Team USA’s Sarah Hildebrandt (50 kg) celebrates after getting a technical superiority victory, 12-1, in her bronze-medal match with Ukraine’s Oksana Livach at the 2020 Tokyo Olympic Games.
We made it. The thirteenth and final session of the 2020 Tokyo Olympics Games inside the Makuhari Messe Hall is in the books. The last three weights (Men’s 65 kg 97 kg) and (Women’s 50 kg) were awarded their medals, two of which went to the U.S. athletes in Kyle Snyder (silver) and Sarah Hildebrandt (bronze).
As has been the case on many different occasions throughout the past week of nonstop wrestling, American competitors made their presence known throughout the session.
Truthfully, you could not have written a better-scripted ending to these unique Tokyo 2020 Games than what we saw at 97 kg early Saturday morning (or late Saturday evening) if you were in Tokyo.
The Games’ signature match of the entire event was the gold-medal match at 97 kg between the top two seeds at the weight in No. 1 Abdulrashid Sadulaev of Russia and No. 2 Kyle Snyder of the United States. The much-anticipated matchup was a battle of 2016 Rio Olympic champions (Snyder at 97 kg and Sadulaev at 86 kg). This match, dubbed #Snyderlaev3, was the match we all wanted to see. This was the match we all expected to see.
What we did necessarily expect, though, was that the unofficial “team race” would be decided by the latest iteration on this budding rivalry between the Russian and the American, which dates back to 2017.
The gold-medal matchup will be the third overall matchup of the two 25-year-old 2016 Olympic champions. The pair met in the World Championships in 2017 (Snyder won) and (2018 Sadulaev won). The rubber match will come in the 2020 Tokyo gold-medal finals.
Snyder fought hard against Sadulaev, the pound-for-pound best men’s freestyler in the world, who has lost twice since 2014, beat the former Ohio State Buckeye, Snyder 6-3. With that, Snyder takes a silver medal home to Happy Valley. The “Russian Tank” won his second straight Olympic gold medal.
At 25 years old, Kyle Snyder has already won:— Cody Goodwin (@codygoodwin) August 7, 2021
-Olympic Gold, '16
-Olympic Silver, '20
-World Gold, '15, '17
-World Silver, '18
-World Bronze, '19
There's not many in USA Wrestling history who have done better, and he still has so many years left. #wrestling
In the gold-medal match, Snyder and Sadulaev spent that majority of period one hand fighting and feeling each other out. The Russian took a 2-0 lead to the break from an activity point and a step-out point. In the second period, Sadulaev was able to turn two low single-leg attempts into a pair of two-point exposures for himself to extend the lead to 6-0.
Snyder rallied late in the second for a takedown and a step-out point to cut the lead in half, but that was as close as it would get.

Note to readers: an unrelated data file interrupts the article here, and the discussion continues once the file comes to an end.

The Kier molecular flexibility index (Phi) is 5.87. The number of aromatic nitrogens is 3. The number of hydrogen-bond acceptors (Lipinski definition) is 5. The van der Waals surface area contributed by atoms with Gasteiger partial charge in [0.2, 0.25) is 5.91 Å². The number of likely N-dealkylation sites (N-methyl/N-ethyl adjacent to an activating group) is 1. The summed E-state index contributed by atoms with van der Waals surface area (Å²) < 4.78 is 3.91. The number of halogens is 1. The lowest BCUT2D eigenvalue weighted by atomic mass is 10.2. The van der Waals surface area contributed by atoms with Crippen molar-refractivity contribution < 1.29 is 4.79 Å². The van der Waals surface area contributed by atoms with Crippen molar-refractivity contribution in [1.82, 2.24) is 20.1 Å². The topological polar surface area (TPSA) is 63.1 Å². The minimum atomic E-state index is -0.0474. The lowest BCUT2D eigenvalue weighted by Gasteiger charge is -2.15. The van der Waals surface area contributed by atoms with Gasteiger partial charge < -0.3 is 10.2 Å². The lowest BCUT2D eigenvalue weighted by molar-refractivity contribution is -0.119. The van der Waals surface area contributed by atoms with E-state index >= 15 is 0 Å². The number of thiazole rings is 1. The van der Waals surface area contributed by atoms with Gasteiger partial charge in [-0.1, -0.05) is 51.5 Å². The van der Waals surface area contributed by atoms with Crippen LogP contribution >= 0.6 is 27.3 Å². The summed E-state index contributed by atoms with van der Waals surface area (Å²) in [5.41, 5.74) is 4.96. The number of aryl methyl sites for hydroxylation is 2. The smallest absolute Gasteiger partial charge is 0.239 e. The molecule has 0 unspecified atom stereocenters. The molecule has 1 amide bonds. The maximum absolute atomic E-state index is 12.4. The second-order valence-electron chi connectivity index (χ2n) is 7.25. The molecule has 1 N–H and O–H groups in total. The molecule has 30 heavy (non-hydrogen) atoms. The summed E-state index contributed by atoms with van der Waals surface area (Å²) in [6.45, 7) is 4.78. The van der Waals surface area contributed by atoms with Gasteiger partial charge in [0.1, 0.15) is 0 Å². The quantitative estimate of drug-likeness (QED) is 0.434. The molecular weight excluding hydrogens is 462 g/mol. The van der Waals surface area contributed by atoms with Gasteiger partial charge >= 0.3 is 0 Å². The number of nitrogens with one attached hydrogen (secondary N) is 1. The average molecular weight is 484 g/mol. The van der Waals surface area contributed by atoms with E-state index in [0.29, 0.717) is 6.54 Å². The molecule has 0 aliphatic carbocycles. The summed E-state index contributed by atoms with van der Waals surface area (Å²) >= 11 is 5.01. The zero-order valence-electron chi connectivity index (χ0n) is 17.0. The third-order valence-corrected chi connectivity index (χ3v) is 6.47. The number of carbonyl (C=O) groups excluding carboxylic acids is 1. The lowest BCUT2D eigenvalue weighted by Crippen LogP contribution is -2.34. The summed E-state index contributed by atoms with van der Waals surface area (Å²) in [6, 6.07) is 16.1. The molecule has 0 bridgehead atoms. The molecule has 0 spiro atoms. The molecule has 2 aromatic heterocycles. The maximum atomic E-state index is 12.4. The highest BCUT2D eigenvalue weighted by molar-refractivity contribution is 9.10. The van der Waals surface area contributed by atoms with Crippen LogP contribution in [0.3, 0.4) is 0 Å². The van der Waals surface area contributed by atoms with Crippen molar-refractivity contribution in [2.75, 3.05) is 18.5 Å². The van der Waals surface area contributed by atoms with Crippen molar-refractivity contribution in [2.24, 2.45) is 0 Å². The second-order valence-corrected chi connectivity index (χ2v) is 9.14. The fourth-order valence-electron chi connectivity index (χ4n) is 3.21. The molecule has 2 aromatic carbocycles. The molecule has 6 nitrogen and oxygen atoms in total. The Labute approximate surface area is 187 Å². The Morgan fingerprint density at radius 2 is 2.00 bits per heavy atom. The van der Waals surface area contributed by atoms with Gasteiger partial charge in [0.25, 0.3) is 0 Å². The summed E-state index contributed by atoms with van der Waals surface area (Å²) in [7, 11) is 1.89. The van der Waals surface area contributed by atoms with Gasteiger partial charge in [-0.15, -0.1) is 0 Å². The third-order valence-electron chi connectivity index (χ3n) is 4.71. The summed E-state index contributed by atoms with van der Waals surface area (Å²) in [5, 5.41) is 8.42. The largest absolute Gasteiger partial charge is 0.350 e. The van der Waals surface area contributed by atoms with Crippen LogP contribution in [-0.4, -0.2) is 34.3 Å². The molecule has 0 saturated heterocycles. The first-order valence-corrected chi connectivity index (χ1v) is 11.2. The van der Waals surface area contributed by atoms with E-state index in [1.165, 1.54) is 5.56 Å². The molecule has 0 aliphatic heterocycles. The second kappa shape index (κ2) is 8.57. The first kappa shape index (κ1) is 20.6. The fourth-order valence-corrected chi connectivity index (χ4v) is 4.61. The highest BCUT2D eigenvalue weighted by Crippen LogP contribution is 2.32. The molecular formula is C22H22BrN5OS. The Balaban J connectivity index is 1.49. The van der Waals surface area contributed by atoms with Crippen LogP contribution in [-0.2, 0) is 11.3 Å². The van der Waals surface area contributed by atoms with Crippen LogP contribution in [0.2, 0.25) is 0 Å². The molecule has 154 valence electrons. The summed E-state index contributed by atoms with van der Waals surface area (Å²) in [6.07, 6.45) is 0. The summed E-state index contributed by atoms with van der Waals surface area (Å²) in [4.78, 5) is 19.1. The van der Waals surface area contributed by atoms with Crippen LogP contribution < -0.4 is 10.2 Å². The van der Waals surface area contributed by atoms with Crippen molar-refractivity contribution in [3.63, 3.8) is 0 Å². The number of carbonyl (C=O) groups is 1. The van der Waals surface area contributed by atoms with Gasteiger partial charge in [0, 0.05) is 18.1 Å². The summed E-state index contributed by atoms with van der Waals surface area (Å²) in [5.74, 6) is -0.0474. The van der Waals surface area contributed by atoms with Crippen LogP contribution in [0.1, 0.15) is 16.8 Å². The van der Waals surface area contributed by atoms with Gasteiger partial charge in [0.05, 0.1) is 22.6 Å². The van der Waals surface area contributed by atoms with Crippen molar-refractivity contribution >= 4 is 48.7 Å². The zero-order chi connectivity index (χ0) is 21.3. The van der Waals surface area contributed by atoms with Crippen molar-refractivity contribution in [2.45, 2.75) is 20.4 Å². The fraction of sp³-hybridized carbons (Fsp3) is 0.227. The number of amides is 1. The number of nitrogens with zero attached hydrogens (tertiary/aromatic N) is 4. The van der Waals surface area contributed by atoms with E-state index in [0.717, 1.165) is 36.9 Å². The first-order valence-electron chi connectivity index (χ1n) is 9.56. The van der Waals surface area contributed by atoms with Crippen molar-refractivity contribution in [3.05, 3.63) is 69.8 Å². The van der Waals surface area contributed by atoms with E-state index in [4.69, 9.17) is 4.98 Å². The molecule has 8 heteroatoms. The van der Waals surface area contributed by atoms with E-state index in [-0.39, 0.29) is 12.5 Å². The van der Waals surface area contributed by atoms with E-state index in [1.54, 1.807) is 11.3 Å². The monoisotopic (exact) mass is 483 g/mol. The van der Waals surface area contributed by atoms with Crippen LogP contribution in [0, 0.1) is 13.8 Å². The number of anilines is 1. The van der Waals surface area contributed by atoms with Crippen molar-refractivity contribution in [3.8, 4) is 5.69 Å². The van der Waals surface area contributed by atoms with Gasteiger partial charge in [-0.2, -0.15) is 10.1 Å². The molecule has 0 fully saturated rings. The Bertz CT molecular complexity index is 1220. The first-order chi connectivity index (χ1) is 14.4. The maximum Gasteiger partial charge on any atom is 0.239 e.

With the individual loss for Team USA, Russia, or the Russian Olympic Committee (ROC) as they are being called at Tokyo 2020, won the men’s freestyle team race with 105 total team points. Team USA took second with 100 points.
A few matches later, Sarah Hildebrandt put an exclamation point on the Tokyo Olympic Games for Team USA with a 12-1 technical superiority decision to earn a bronze medal in her first Olympic Games appearance for the Red, White, and Blue.
Hildebrandt secured a takedown against 2018 World bronze medalist and No. 3 seed Oksana Livach of Ukraine at the buzzer for an early 2-0 lead. Then, Hildebrandt found her offense. In the final period, the Indiana native put up nine second-period points to secure a bronze medal. She did so with two more takedowns before transitioning to her signature leg lace. The 12-1 victory gave Hildebrandt a bronze for herself and a ninth medal for Team USA at the 2020 Tokyo Olympic Games.
Final #Tokyo2020 Women’s Freestyle medal count:— Cody Goodwin (@codygoodwin) August 7, 2021
USA women only had 5 all-time OLY medalists before the week, finish with 4 this week. Remarkable. #wrestling
While the final session didn’t go perfectly for Team USA, there is still plenty of cause for excitement and optimism for Team USA Wrestling and its fans.
With these two additional medals, the U.S. won nine Olympic medals in Tokyo in wrestling. Included are three Olympic champions, Steveson, David Taylor (men’s freestyle at 86 kg), and Tamyra Mensah Stock (women’s freestyle at 68 kg). Plus, a pair of silver medalists in Adeline Gray (women’s freestyle at 76 kg) and Kyle Snyder (men’s freestyle at 97 kg). Lastly, Thomas Gilman (men’s freestyle at 57 kg) and Sarah Hildebrandt (women’s freestyle at 50 kg) also brought home bronze medals in their respective Olympic debuts.
Of note, all five of the men’s freestyle wrestlers from the USA competing in Tokyo won a medal. And five of the six women’s freestyle wrestlers from the USA competed in a medal-match, and four of those five took home a medal.
Final USA🇺🇸 Results from #Tokyo2020:— Cody Goodwin (@codygoodwin) August 7, 2021
Men’s FS: 🥇🥇🥈🥉🥉
-5-for-5 in medals
Women’s FS: 🥇🥈🥉🥉
-4/6 medal + Jacarra wrestled for bronze
USAW wins 9 total medals after winning 11 combined between ‘08, ‘12, ‘16.
This was a special week. #wrestling
Comparatively speaking, concerning Olympic medals, Team USA made a big jump in Tokyo. Over the last three Olympic cycles (Beijing in 2008, London in 2012, and Rio de Janeiro in 2016), the U.S. combined 10 total medals (5 gold, 5 bronze) in wrestling.
It’s undoubtedly a fun time to be a Team USA Wrestling fan. Congratulations to all involved, especially our 15 total Olympians and nine Olympic freestyle medalists.
Team USA official release – Men’s Freestyle – Snyder
Team USA official release – Women’s Freestyle – Hildebrandt